“Rarely, aesthetically has man so improved on nature. The hill over which Thikse gompa sprawls was a near perfect pyramid before the monastery came up, striking in proportions but not attracting a second look. With the lamasery on it, however, the hill seems dressed to kill. There is no gompa in Ladhak quite as stunning or picturesque as Thikse.
Thikse belongs to the Gelugpa order, the most dominant of the four Tibetain Buddhist schools and of which dalai Lama is the pope. There are some 120 lamas residing in the onastery besides 40 odd novices.
The monastery was founded in 1480 by Palden Shesrab Zangpo."
As you enter the monastery courtyard, you face a towering façade of deep yellow and maroon.
Straight ahead, up a flight of steps is the dukhang (the main assembly hall)
When I entered, the assembly was in progress. There were 40 or more lamas and the tourists mostly foreigners. The lamas were chanting the hymns aloud. I could understand nothing of it but it sounded very funny.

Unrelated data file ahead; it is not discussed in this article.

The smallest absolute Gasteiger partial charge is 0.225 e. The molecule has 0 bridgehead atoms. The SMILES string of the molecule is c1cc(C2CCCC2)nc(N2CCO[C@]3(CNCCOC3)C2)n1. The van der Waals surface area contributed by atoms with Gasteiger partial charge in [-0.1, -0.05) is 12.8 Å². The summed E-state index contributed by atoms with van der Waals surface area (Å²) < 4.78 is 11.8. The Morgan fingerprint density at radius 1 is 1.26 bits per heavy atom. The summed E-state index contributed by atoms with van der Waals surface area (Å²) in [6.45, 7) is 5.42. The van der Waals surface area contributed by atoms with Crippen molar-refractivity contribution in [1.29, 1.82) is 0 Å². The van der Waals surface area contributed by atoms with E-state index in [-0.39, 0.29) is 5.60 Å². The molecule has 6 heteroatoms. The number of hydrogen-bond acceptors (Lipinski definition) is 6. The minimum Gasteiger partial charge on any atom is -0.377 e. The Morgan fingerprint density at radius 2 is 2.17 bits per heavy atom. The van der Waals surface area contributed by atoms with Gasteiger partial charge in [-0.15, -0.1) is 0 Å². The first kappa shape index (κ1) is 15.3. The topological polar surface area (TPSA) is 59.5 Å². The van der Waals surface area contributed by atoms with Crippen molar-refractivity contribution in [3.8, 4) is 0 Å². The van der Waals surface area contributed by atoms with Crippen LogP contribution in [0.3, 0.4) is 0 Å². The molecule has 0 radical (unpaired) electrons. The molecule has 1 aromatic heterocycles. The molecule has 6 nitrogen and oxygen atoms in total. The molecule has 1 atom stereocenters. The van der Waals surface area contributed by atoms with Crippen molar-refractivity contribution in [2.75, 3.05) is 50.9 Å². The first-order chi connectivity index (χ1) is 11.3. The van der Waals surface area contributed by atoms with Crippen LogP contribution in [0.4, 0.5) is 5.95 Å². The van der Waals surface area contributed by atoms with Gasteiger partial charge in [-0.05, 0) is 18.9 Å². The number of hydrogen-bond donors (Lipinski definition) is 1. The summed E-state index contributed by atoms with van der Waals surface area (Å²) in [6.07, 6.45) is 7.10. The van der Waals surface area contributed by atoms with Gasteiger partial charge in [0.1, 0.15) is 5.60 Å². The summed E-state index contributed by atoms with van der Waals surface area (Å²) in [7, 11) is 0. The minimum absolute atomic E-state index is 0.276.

As you go further inside, you enter a door that leads to an adjoining rear chapel. Inside, you find a series of statues Sakyamuni Buddha, Manjushri (the bodhisattva of wisdom) to his right Maitreya on his left. Further to the left are Guru Rimpoche (Padmasambhava) and Tsongkhapa.
You come out of the Dukhang, descend the stairs and climb another flight of stairs diametrically opposite.
This will lead you to the Chamkhang, housing Thikse’s greatest attraction, the immense and beautiful gilded Maitreya.
The 40 feet high statue of the future Buddha (Maitreya), made of clay and painted with gold, dominates the chamber. It was completed only in 1980 with the Dalai Lama consecrating the temple. You enter the temple at the upper floor and are level with the shoulder of the statue, which rises from the ground floor, usually kept closed. Peering down, you will see Maitreya sitting cross legged in lotus position, an unusual posture since he is normally depicted as sitting on a chair.
This statue was created by Ladhak’s greatest contemporary sculptor, Nawang Tsering.
You come out of the chamber to enter this one. I think this is called Dolma Lhakhang, a small shrine on the left with 21 gilded images of Tara; a large central figure of the female deity flanked by 10 smaller versions of her on each side.
There are several other images in this shrine including Avalokiteshwara and Tsongkhapa.